New findings reported by ‘Project: Jeevan Raksha’ indicate that Gujarat has massively underreported deaths linked to the pandemic, to the tune of 5722%, followed by Rajasthan (473%), Jharkhand (464%) and Uttar Pradesh (228%).

A detailed analysis of month-wise and state-wise health insurance claims made during the last three months in India, conducted by a public-private initiative, has found that several states have underreported Covid-19 deaths.

New findings reported by ‘Project: Jeevan Raksha’ indicate that Gujarat has massively underreported deaths linked to the pandemic, to the tune of 5722%, followed by Rajasthan (473%), Jharkhand (464%) and Uttar Pradesh (228%).

For instance, the report mentions that data compiled from statistics issued by the Gujarat government during the months of July, August, and September 2021 include only 23 deaths linked to the pandemic. However, 1,316 insurance claims (group/individual schemes) for Covid-19 deaths were filed by people in the state during the same time.

During the same time-frame, Rajasthan and Jharkhand reported 33 and 22 Covid-19 deaths officially when the insurance claims were as high as 156 and 102, respectively.

Explaining the trend to indianexpress.com, Mysore Sanjeev, the convenor of Project Jeevan Raksha (an initiative of Proxima Consulting), said that several states “seem to have artificially deflated Covid-19 cases and deaths, especially in the last three months.”

He added that it was imperative to have a pragmatic view towards the sharp decline in Covid-19 caseloads over the last couple of weeks against this backdrop. “On the other hand, the death toll data is likely to get reconciled to a larger extent in the next couple of months due to the disbursement of ex-gratia amount for the deceased family members as per the guidelines of the Supreme Court,” he highlighted.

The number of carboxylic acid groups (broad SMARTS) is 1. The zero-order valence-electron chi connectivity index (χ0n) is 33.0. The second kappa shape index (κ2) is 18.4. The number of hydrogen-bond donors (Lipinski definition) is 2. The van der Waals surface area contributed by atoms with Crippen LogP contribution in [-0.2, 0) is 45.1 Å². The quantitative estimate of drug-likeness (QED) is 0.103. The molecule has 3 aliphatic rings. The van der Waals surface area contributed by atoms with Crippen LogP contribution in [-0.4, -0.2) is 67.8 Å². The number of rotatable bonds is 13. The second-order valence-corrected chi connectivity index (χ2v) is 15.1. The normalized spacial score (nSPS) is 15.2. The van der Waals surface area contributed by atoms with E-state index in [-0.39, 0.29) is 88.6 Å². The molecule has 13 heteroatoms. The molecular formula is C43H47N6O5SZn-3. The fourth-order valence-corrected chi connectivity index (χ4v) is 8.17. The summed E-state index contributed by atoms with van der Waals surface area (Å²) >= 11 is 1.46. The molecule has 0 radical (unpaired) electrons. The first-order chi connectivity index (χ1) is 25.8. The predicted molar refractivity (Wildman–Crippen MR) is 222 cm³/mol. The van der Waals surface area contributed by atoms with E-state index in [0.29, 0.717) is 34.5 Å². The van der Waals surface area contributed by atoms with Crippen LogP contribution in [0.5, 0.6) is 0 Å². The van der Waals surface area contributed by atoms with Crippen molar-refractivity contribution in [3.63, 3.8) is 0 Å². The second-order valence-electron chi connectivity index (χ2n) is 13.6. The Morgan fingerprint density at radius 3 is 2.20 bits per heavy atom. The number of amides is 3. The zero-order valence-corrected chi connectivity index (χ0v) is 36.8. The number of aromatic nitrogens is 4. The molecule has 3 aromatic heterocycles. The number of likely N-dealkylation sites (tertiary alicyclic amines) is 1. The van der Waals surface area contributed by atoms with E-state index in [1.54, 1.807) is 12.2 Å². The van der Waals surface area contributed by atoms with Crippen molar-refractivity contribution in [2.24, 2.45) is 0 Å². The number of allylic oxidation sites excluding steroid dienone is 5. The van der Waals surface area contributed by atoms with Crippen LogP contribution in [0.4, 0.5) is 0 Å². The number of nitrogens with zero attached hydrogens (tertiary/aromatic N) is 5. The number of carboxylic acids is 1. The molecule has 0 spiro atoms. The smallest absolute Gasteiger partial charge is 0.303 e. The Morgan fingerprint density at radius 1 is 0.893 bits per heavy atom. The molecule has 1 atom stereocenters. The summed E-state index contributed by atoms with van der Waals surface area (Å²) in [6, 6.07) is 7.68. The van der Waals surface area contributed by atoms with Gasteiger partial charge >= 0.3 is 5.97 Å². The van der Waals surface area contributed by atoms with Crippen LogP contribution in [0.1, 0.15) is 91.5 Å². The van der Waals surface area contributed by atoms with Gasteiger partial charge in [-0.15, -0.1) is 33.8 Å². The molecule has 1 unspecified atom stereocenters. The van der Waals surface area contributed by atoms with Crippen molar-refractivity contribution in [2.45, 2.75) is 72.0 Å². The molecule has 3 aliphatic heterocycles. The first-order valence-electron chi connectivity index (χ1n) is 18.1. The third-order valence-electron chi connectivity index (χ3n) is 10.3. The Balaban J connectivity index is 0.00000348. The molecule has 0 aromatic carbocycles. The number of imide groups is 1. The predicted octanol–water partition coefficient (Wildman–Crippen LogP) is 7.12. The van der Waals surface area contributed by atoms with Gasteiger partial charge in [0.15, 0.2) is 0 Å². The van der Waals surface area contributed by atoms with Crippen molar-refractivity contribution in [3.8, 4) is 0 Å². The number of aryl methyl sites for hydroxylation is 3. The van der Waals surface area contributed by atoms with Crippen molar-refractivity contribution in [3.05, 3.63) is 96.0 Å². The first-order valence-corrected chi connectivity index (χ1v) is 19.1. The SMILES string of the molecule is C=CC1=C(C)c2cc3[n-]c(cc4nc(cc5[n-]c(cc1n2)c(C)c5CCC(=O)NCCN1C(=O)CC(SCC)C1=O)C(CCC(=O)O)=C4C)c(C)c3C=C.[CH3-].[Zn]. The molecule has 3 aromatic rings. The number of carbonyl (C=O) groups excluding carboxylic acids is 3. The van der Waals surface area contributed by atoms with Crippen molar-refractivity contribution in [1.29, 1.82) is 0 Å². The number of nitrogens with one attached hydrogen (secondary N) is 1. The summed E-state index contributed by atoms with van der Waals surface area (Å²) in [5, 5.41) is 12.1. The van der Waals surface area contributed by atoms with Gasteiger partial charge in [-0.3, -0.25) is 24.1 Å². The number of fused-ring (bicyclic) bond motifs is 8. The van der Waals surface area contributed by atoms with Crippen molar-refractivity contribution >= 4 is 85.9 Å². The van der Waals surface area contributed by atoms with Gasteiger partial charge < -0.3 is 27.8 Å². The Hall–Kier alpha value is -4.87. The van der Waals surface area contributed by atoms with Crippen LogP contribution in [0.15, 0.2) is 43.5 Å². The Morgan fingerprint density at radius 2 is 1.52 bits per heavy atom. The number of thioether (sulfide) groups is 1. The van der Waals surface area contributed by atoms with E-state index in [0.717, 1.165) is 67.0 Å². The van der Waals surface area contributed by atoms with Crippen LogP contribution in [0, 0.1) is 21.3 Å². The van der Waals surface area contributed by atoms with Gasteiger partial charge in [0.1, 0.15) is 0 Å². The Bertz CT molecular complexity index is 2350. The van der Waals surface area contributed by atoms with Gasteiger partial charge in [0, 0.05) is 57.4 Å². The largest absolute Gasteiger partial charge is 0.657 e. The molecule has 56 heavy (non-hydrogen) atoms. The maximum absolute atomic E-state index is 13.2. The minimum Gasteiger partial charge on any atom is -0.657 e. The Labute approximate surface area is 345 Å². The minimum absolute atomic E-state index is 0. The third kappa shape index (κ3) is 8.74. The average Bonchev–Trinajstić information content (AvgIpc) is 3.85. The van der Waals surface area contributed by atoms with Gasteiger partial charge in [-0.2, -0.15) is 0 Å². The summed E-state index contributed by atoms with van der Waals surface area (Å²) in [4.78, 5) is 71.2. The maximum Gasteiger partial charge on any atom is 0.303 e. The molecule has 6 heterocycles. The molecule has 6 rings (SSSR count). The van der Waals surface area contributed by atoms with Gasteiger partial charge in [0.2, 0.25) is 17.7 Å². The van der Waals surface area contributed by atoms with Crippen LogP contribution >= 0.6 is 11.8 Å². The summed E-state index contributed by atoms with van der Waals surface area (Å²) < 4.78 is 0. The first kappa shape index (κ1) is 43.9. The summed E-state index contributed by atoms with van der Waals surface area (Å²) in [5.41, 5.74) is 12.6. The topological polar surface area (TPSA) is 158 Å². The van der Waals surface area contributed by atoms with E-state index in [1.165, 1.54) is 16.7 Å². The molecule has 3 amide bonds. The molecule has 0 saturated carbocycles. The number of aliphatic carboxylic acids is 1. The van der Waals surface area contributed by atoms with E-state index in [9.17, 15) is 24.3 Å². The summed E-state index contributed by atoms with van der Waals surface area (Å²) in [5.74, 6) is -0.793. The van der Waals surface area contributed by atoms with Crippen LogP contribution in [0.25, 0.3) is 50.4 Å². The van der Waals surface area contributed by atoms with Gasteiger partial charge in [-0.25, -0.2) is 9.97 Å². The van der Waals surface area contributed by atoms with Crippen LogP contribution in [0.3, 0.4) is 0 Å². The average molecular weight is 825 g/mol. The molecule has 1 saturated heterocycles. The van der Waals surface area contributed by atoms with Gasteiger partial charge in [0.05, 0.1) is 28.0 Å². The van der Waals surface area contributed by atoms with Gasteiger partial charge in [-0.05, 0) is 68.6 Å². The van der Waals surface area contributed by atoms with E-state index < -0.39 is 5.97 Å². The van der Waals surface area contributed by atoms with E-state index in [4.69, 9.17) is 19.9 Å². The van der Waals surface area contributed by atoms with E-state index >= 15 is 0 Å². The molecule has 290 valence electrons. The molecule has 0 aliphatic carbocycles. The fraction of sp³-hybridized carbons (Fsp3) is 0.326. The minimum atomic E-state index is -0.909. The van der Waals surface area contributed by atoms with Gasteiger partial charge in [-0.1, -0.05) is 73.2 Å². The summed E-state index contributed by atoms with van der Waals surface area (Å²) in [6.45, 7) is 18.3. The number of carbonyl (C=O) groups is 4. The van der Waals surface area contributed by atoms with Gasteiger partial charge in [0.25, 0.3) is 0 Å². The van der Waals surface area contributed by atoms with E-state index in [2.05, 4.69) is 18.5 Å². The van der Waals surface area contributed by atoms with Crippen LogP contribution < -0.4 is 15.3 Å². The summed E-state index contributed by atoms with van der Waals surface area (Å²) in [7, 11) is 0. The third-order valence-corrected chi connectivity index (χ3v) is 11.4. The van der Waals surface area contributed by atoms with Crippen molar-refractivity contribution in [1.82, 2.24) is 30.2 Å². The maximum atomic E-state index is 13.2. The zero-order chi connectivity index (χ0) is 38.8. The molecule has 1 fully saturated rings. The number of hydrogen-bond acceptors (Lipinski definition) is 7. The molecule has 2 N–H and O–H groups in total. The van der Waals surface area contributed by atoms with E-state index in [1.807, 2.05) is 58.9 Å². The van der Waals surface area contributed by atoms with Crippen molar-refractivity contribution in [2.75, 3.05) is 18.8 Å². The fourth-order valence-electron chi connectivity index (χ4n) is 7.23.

It may be recalled that the Union Health Ministry and the Indian Council of Medical Research (ICMR) had jointly come out with guidelines to ensure an ex-gratia amount of Rs 50,000 for each Covid-19 death in a family.

When asked how the analysis was carried out, Sanjeev said that the insurance claim data was analysed from the same reported in each state to the Insurance Regulatory and Development Authority (IRDA). “All insurance companies, private and public, report to the General Insurance (GI) Council of the IRDA. The GI Council shared the monthly Covid-19 Health Insurance claim data for our research and analytics purposes,” he said.

Further, analysing the trend in Karnataka, the study noted that the prevalence of underreporting was “substantially low” in the south Indian state when compared to its north Indian counterparts.

“The process of reporting deaths seems to be more progressive in nature in Karnataka. The fact that considerable sections of the population in the state are insured is also another factor to be looked into,” he said.

However, the observation made by researchers in the case of Kerala seems to be different. “In Kerala, insurance claims have been filed in only 2% cases by the kin of identified Covid-19 victims in the last three months. The ground reality there with insurance claims not being encouraged at hospitals for Covid-19 treatment has financially lynched beneficiaries leading to such a low prevalence (in filing insurance claims) being observed,” Sanjeev noted.

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